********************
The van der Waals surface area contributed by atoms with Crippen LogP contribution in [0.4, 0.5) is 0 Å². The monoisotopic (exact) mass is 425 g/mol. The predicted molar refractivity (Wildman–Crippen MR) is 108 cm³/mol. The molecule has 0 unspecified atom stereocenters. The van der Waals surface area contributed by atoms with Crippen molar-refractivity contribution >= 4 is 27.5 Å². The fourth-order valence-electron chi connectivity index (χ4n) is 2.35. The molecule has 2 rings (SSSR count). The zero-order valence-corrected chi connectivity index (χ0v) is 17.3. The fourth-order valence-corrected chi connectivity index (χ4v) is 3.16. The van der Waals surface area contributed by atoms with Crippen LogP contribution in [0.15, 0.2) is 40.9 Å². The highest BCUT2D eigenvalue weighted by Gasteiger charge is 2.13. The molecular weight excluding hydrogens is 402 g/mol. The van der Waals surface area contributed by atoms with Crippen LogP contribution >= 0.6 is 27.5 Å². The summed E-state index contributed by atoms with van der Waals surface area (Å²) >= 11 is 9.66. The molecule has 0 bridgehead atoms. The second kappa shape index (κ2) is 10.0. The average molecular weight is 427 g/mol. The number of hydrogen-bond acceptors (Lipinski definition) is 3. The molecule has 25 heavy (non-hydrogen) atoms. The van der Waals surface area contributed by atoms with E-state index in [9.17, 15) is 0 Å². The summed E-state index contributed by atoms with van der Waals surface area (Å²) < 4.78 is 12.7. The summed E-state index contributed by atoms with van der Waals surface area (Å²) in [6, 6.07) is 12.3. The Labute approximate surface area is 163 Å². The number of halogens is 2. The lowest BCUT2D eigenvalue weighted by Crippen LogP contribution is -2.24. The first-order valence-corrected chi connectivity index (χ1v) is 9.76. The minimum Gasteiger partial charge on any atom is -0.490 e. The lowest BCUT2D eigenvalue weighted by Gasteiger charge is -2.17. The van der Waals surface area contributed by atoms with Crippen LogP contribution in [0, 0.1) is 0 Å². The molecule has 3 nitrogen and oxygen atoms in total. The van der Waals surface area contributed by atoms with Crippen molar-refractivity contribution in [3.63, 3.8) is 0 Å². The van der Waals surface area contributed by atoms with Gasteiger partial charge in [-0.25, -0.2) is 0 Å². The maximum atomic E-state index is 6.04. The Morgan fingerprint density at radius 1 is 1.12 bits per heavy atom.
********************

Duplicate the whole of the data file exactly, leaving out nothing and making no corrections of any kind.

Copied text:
The van der Waals surface area contributed by atoms with Crippen LogP contribution in [0.4, 0.5) is 0 Å². The monoisotopic (exact) mass is 425 g/mol. The predicted molar refractivity (Wildman–Crippen MR) is 108 cm³/mol. The molecule has 0 unspecified atom stereocenters. The van der Waals surface area contributed by atoms with Crippen molar-refractivity contribution >= 4 is 27.5 Å². The fourth-order valence-electron chi connectivity index (χ4n) is 2.35. The molecule has 2 rings (SSSR count). The zero-order valence-corrected chi connectivity index (χ0v) is 17.3. The fourth-order valence-corrected chi connectivity index (χ4v) is 3.16. The van der Waals surface area contributed by atoms with Crippen LogP contribution in [0.15, 0.2) is 40.9 Å². The highest BCUT2D eigenvalue weighted by Gasteiger charge is 2.13. The molecular weight excluding hydrogens is 402 g/mol. The van der Waals surface area contributed by atoms with Crippen LogP contribution >= 0.6 is 27.5 Å². The summed E-state index contributed by atoms with van der Waals surface area (Å²) >= 11 is 9.66. The molecule has 0 bridgehead atoms. The second kappa shape index (κ2) is 10.0. The average molecular weight is 427 g/mol. The number of hydrogen-bond acceptors (Lipinski definition) is 3. The molecule has 25 heavy (non-hydrogen) atoms. The van der Waals surface area contributed by atoms with E-state index in [9.17, 15) is 0 Å². The summed E-state index contributed by atoms with van der Waals surface area (Å²) < 4.78 is 12.7. The summed E-state index contributed by atoms with van der Waals surface area (Å²) in [6, 6.07) is 12.3. The Labute approximate surface area is 163 Å². The number of halogens is 2. The lowest BCUT2D eigenvalue weighted by Crippen LogP contribution is -2.24. The first-order valence-corrected chi connectivity index (χ1v) is 9.76. The minimum Gasteiger partial charge on any atom is -0.490 e. The lowest BCUT2D eigenvalue weighted by Gasteiger charge is -2.17. The van der Waals surface area contributed by atoms with Crippen LogP contribution in [0, 0.1) is 0 Å². The molecule has 3 nitrogen and oxygen atoms in total. The van der Waals surface area contributed by atoms with Crippen molar-refractivity contribution in [3.63, 3.8) is 0 Å². The van der Waals surface area contributed by atoms with Gasteiger partial charge in [-0.25, -0.2) is 0 Å². The maximum atomic E-state index is 6.04. The Morgan fingerprint density at radius 1 is 1.12 bits per heavy atom.